Vol­ume I, Churchill and War. runs from young Winston’s 1895 Cuban dis­patch­es into the Sec­ond World War. Wolff includes two fore­words by WSC, to Louis Spears’s Pre­lude to War and Pitt’s War Speech­es. Better than half the vol­ume cov­ers the First World War, and a large por­tion of the rest is the run-up to the Second. 

Churchill and Politics spans the great issues of 1903 to 1946: Free Trade to Social­ism, India to the Abdication. The finale, “If I Were an Amer­i­can,declares Amer­i­ca the hope of the future. Occasional­ly Wolff pro­vides a prefa­to­ry note. No one would know what “Sheffield and Its Shad­ow(1903) is about with­out one. Many issues once bet­ter known, like House of Lords reform, could do with pre­faces today.

People and “Everything Else”

Vol­ume III, Churchill and People, delves as far back as King Alfred the Great and Shakespeare’s Julius Cae­sar on up to fig­ures Churchill knew, but not then in Great Con­tem­po­raries. Includ­ed are such obscu­ri­ties as William Wil­lett, who conceived of Daylight Sav­ings Time. 

Churchill at Large is a cornucopia for “everything else.” It runs from young Win­ston’s 1899 short sto­ry “Man Over­board! to his eerie 1947 con­ver­sa­tion with his father’s ghost in “The Dream. A grand review of the ear­ly 20th cen­tu­ry is “Great Events of Our Time. So are his impres­sions of Amer­i­ca from 1906 to 1946, and his retelling of “The World’s Great­est Sto­ries,” from Don Quixote to Uncle Tom’s Cab­in. Here too are his clas­sic 1930 what-if, If Lee Had Not Won the Bat­tle of Get­tys­burg, and his contro­ver­sial 1920 arti­cle, “Zion­ism ver­sus Bol­she­vism.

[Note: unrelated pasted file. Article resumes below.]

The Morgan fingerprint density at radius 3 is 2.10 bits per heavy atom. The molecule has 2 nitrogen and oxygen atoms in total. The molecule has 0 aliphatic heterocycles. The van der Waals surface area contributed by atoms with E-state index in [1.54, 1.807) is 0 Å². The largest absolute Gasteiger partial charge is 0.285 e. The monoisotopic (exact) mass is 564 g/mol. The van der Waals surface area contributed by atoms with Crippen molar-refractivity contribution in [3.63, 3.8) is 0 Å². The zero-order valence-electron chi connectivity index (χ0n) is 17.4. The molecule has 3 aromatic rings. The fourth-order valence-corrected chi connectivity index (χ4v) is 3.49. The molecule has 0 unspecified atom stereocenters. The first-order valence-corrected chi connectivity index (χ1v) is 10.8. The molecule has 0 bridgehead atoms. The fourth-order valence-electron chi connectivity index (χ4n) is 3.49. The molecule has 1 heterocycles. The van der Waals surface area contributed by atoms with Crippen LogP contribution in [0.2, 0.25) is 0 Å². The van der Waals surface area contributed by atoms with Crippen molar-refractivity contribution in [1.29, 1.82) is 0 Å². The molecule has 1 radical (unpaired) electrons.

Centenary Limited Edition

Like the Works, the Essays were elab­o­rate­ly bound in full vel­lum. They were blocked gilt with titles on spine and Churchill arms on cov­er, all edges gilt, inside edges of boards tooled gilt, silk page mark­ers, mar­bled end­pa­pers, head- and footbands, etc. Each vol­ume was housed in a dark green leatherette slip­case with the Churchill Arms gilt on top panel. 

In 1987, I dis­cov­ered the remain­ing unbound sheets of the Essays at the bindery in Corn­wall, and a number of sets were bound in mate­ri­als oth­er than vel­lum. Chief among these are cream moroc­co (green slip­cas­es) and red moroc­co (red slip­cas­es). These dif­fer from the more modest­ly bound Cen­te­nary Edi­tion, and are labeled Cen­te­nary Lim­it­ed Edi­tion on the half title and title page.

Centenary Edition

Inter­nal­ly this was the same as the above, except for words Cen­te­nary Edi­tion on the half title and title page. It was bound in quar­ter navy moroc­co with the Churchill Arms blocked gilt on the cov­ers and the spine titles blocked gilt. While fitted with page mark­ers and mar­bled end­pa­pers, the vol­umes lacked gilt dentelles on the inner boards, and only the top page edges were gilt. Like the Cen­te­nary Lim­ited Edi­tion, some unbound sheets were also lat­er bound in full red moroc­co. Orig­i­nal­ly, the Centenary Edi­tion was not indi­vid­u­al­ly slip­cased. How­ev­er, copies sold in the 1990s were often boxed in sets of four.

Grateful thanks

For kind assis­tance in research and for pho­tos, the author wish­es to thank two lead­ing Churchill spe­cial­ist book­sellers: Bar­ry Singer of Chartwell Book­sellers in New York City; and Marc Kuritz of the Churchill Book Col­lec­tor in San Diego. Apprecia­tion also goes to the late Mark Weber, for his many con­tri­bu­tions to our knowl­edge and friend­ship.

Leave a Reply

Your email address will not be published. Required fields are marked *

RML Books

Richard Langworth’s Most Popular Books & eBooks

Links on this page may earn commissions.